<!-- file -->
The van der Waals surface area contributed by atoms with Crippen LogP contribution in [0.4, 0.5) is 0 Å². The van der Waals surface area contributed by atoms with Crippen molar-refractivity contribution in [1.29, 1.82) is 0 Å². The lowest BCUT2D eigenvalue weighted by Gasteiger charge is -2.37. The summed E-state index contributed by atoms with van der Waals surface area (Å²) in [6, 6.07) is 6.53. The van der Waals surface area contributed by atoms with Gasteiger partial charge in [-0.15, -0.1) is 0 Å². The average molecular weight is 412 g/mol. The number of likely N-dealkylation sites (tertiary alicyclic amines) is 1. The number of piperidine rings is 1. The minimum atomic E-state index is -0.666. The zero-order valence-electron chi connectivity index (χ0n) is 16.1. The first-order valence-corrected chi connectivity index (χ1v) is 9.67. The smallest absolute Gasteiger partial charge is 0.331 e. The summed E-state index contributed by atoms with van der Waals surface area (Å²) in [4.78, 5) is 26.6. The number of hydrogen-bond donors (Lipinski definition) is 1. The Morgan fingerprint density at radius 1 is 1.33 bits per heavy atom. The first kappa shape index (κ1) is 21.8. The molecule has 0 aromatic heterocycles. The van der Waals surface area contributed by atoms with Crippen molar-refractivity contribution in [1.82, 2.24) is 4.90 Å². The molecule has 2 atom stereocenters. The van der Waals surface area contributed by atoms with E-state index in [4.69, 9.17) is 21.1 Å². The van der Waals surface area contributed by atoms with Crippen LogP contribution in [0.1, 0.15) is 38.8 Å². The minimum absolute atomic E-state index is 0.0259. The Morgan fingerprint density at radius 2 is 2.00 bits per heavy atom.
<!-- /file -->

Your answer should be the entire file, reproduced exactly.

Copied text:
The van der Waals surface area contributed by atoms with Crippen LogP contribution in [0.4, 0.5) is 0 Å². The van der Waals surface area contributed by atoms with Crippen molar-refractivity contribution in [1.29, 1.82) is 0 Å². The lowest BCUT2D eigenvalue weighted by Gasteiger charge is -2.37. The summed E-state index contributed by atoms with van der Waals surface area (Å²) in [6, 6.07) is 6.53. The van der Waals surface area contributed by atoms with Gasteiger partial charge in [-0.15, -0.1) is 0 Å². The average molecular weight is 412 g/mol. The number of likely N-dealkylation sites (tertiary alicyclic amines) is 1. The number of piperidine rings is 1. The minimum atomic E-state index is -0.666. The zero-order valence-electron chi connectivity index (χ0n) is 16.1. The first-order valence-corrected chi connectivity index (χ1v) is 9.67. The smallest absolute Gasteiger partial charge is 0.331 e. The summed E-state index contributed by atoms with van der Waals surface area (Å²) in [4.78, 5) is 26.6. The number of hydrogen-bond donors (Lipinski definition) is 1. The Morgan fingerprint density at radius 1 is 1.33 bits per heavy atom. The first kappa shape index (κ1) is 21.8. The molecule has 0 aromatic heterocycles. The van der Waals surface area contributed by atoms with Crippen molar-refractivity contribution in [1.82, 2.24) is 4.90 Å². The molecule has 2 atom stereocenters. The van der Waals surface area contributed by atoms with E-state index in [4.69, 9.17) is 21.1 Å². The van der Waals surface area contributed by atoms with Crippen LogP contribution in [0.1, 0.15) is 38.8 Å². The minimum absolute atomic E-state index is 0.0259. The Morgan fingerprint density at radius 2 is 2.00 bits per heavy atom.